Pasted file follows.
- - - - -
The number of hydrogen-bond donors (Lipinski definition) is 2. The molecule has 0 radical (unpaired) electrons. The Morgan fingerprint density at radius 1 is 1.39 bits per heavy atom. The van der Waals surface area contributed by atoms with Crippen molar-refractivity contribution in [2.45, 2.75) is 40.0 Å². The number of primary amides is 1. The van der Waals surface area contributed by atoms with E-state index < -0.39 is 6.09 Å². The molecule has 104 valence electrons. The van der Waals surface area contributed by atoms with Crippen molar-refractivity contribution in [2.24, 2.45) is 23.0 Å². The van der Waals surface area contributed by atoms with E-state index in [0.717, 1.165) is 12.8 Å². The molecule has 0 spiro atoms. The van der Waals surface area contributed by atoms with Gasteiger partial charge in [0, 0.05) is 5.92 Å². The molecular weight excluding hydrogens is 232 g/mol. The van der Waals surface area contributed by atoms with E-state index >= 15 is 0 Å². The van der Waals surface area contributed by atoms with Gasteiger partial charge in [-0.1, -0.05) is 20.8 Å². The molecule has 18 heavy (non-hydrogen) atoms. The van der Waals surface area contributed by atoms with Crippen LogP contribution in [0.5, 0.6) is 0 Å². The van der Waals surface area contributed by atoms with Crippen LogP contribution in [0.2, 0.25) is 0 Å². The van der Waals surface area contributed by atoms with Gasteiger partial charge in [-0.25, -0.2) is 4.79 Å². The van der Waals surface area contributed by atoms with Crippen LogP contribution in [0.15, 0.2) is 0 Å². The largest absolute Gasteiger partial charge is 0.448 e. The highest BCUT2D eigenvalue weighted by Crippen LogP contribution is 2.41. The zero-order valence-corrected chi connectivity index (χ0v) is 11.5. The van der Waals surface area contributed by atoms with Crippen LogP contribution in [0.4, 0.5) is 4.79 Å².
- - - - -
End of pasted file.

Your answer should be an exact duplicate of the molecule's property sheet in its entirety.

The number of hydrogen-bond donors (Lipinski definition) is 2. The molecule has 0 radical (unpaired) electrons. The Morgan fingerprint density at radius 1 is 1.39 bits per heavy atom. The van der Waals surface area contributed by atoms with Crippen molar-refractivity contribution in [2.45, 2.75) is 40.0 Å². The number of primary amides is 1. The van der Waals surface area contributed by atoms with E-state index < -0.39 is 6.09 Å². The molecule has 104 valence electrons. The van der Waals surface area contributed by atoms with Crippen molar-refractivity contribution in [2.24, 2.45) is 23.0 Å². The van der Waals surface area contributed by atoms with E-state index in [0.717, 1.165) is 12.8 Å². The molecule has 0 spiro atoms. The van der Waals surface area contributed by atoms with Gasteiger partial charge in [0, 0.05) is 5.92 Å². The molecular weight excluding hydrogens is 232 g/mol. The van der Waals surface area contributed by atoms with E-state index >= 15 is 0 Å². The van der Waals surface area contributed by atoms with Gasteiger partial charge in [-0.1, -0.05) is 20.8 Å². The molecule has 18 heavy (non-hydrogen) atoms. The van der Waals surface area contributed by atoms with Crippen LogP contribution in [0.5, 0.6) is 0 Å². The van der Waals surface area contributed by atoms with Crippen LogP contribution in [0.2, 0.25) is 0 Å². The van der Waals surface area contributed by atoms with Gasteiger partial charge in [-0.25, -0.2) is 4.79 Å². The van der Waals surface area contributed by atoms with Crippen LogP contribution in [0.15, 0.2) is 0 Å². The largest absolute Gasteiger partial charge is 0.448 e. The highest BCUT2D eigenvalue weighted by Crippen LogP contribution is 2.41. The zero-order valence-corrected chi connectivity index (χ0v) is 11.5. The van der Waals surface area contributed by atoms with Crippen LogP contribution in [0.4, 0.5) is 4.79 Å².